Theoretically, Hoiberg has a better chance to work than Donovan. Some NBA players, with obvious exceptions being his NCAA title teams, have not excelled under Donovan. Bradley Beal was a renowned shooter until he went to Florida to shoot under 40 percent from three-point range; Chandler Parsons, who did manage to win the 2011 SEC Player of the Year Award, did not seem like an excellent NBA prospect while playing under him; there are countless other examples.
At the same time, maybe I should acknowledge all those who have succeeded in the NBA as proof that Donovan is actually the better fit. Maybe the “failures” of some not being drafted higher than they should have been is not a negative attribute, but a testament to how long and well Donovan has been a good coach. To have such things a coach needs to have worked in a sustainable environment. Even to achieve that, a coach needs to be great.
That is not to say Donovan wouldn’t work or that Hoiberg has had more “better” NBA players. The latter’s sample size is too small in comparison to the former, not to mention it isn’t true. Heck, I didn’t even get to the fact that Donovan has been a more successful coach up until this point anyway.
I am just attempting to add to the idea that Hoiberg’s style to best highlight players’ abilities seems like a more appropriate fit for the NBA. It’s tailored to an NBA situation more than Donovan’s attempts to force athletes to play within his system. Simple enough.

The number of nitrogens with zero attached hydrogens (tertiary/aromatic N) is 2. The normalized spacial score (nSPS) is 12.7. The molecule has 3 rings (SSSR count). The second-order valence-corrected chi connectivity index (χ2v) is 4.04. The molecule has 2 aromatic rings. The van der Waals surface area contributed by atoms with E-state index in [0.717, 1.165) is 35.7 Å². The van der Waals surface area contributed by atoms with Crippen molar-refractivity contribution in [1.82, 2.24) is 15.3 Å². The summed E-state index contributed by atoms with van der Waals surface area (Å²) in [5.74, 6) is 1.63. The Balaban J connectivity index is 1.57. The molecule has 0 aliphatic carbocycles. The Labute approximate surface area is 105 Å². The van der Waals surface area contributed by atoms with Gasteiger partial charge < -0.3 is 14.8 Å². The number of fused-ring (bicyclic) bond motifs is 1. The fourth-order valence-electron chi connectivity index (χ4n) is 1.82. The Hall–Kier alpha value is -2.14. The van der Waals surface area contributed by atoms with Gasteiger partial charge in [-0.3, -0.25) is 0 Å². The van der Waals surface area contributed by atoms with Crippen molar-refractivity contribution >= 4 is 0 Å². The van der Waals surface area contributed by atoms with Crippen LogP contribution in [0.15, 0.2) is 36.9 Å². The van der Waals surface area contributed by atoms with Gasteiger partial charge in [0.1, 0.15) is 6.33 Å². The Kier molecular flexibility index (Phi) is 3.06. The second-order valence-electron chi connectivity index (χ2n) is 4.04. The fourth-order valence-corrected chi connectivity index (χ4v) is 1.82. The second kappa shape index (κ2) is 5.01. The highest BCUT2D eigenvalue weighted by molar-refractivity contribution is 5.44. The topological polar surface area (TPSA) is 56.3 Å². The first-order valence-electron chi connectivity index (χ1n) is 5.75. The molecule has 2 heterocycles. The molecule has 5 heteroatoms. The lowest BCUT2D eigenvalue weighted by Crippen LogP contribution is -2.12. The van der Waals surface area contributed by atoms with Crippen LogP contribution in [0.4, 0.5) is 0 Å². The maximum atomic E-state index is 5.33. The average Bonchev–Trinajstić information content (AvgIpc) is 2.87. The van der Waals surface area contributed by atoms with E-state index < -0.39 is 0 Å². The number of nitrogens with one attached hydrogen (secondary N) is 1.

Let’s ask the central questions: What types of personalities and styles would mesh best with superstars who have egos because they are, well, superstars? Is this package of personality and style found in the coach who is open to nearly everything and is willing to adapt to do what is best for his players, or is this skill set found in another coach who has proof that his style works because of two national titles and four Final Fours at Florida?
The latter person isn’t wrong, per se. Yet that kind of juxtaposition isn’t going to work in the NBA. It didn’t for Rick Pitino, John Calipari, and a bunch of other coaches. For those who came to the NBA without ego, like a Brad Stevens, it has. I am a big believer in the idea that low-ego coaches are the ones who can make the jump to the pros. Obviously all of them have to be good coaches, but the less mental baggage they bring to the NBA, the better.
I digress. Hopefully Hoiberg’s name stays out of the OKC job discussion. It is unlikely that he is as wanted there as Ollie or Donovan, anyway. Let’s just hope the Thunder didn’t read this column where I just made a case for him at the next level, because… I wouldn’t be able to live with myself if I helped get him that job.
College basketball is better with Fred Hoiberg in Ames. This statement remains true even though the Oklahoma City would be better with a new Mayor on its coaching staff.